·         Counter Electronic Calls—Many campaigns will use an electronic call to deliver an attack message.  Unlike direct mail, radio and television, you can respond in minutes!  And you should!  Calling with a response or your own attack can nullify your opponent's message.  When voters get too many calls they just ignore them all.

 

·        

Town Hall Meeting Calls—In 2006 we saw the emergence of this new technology and tactic.  A campaign can place an electronic call to thousands of voters simultaneously and ask them to join a conference call with the candidate.  This allows voters live access to the candidate.  Not only does it help get out your message, but it also helps create a personal connection between the candidate and voter.

 

·         Grassroots Organizing—Nowadays people think that sending out an email replaces the act of calling volunteers for help.  It does not.  It is a nice supplement.  If you want to turnout people for a rally or another activity, nothing beats a phone call.  Your Field Team should create a phone tree for calling volunteers.  Don't expect people to show up if you have failed to call them.  Emails are easy to ignore.  Calls are not.

 

·         Polling—The most accurate way to determine the dynamics of a race is polling voters.  Online polls will never replace the need for pollsters.  A professional pollster will take a precise sample of the voting population and help you interpret the results, so that you can make course adjustments in your campaign plan and targeting of voters.  Without polling, you are flying blind on the campaign trail.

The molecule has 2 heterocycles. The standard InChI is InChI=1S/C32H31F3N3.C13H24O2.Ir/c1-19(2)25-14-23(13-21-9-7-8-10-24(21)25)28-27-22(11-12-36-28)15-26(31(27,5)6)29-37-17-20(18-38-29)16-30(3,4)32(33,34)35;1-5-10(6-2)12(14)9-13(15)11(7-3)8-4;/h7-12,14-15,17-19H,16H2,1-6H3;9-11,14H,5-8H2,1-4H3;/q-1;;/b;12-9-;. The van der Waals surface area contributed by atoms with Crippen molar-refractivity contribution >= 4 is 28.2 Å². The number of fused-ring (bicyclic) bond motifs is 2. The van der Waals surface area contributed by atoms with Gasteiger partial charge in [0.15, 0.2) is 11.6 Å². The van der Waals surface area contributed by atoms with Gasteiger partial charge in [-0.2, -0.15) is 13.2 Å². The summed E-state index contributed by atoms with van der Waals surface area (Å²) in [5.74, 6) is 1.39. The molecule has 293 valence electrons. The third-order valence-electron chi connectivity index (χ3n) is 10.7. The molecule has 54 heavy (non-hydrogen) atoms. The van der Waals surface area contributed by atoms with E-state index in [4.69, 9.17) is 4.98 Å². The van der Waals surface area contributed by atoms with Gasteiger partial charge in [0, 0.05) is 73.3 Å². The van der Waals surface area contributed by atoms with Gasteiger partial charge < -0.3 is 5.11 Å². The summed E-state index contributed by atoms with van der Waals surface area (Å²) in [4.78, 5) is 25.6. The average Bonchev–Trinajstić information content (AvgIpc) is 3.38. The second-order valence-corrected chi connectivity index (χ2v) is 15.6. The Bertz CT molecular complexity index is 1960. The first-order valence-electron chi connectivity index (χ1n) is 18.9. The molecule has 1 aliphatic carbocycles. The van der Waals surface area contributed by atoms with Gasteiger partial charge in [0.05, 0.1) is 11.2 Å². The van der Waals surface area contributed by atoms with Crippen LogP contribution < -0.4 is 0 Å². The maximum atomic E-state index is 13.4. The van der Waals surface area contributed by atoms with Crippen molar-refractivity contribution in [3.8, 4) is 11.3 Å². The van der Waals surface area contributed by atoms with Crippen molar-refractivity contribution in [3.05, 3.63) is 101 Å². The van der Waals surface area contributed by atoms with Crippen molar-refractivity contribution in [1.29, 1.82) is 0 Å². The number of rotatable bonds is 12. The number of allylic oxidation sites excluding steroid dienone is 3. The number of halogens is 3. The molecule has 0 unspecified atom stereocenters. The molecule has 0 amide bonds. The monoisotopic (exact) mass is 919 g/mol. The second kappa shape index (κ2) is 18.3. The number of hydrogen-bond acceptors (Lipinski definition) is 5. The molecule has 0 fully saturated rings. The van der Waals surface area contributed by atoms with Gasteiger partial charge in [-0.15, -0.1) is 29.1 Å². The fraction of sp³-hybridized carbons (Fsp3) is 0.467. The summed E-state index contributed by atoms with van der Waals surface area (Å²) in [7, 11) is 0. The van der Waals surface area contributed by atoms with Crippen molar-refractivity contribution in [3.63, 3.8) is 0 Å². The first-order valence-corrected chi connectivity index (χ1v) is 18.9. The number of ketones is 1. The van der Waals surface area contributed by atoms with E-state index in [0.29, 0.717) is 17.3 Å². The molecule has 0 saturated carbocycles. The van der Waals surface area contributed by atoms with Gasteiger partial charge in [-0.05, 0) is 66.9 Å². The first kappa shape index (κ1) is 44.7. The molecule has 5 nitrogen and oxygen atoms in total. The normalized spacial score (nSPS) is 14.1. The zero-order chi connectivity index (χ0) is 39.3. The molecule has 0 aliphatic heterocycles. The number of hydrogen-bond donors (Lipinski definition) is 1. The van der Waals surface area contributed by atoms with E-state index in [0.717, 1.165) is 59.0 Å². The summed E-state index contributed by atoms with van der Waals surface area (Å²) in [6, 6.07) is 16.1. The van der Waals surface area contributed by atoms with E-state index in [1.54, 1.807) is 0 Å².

·         GOTV Calls—On Election Day it is vital to call your identified supporters to remind them to vote.  This is more important than standing at the polls with a sign and waving at voters.  Voting is not the number one priority for 99% of the general public, so they need to be reminded and nagged to vote.

 

Keep in mind that in 2008 there may be a shortage of available time with phone banks due to the Presidential race and the numerous other federal races.  Be sure to hire a phone bank early for Election Day so that you are not shut out.  Yes, you can also use volunteers, but they are never as reliable as a professional calling center.

 

Phones usage has been evolving since its invention.  With caller ID, answering machines and cell phones, it is much harder to get the attention of the average consumer,  but that does not exempt you from employing this instrument. 

 

It means you need to be creative and compensate for voters whom you are not reaching through other methods by using the phones. They work.

 

Dan Tripp is a former South Carolina State Representative.  Presently
he serves as the National Political Director
for American's for  Limited Government.

Holly Robichaud has over 20 years experience in helping Republicans
get elected of office.  She specializes in strategy, direct mail
fundraising, voter contact programs, and fundraising.
She can be reached at
Click here to contact this Author.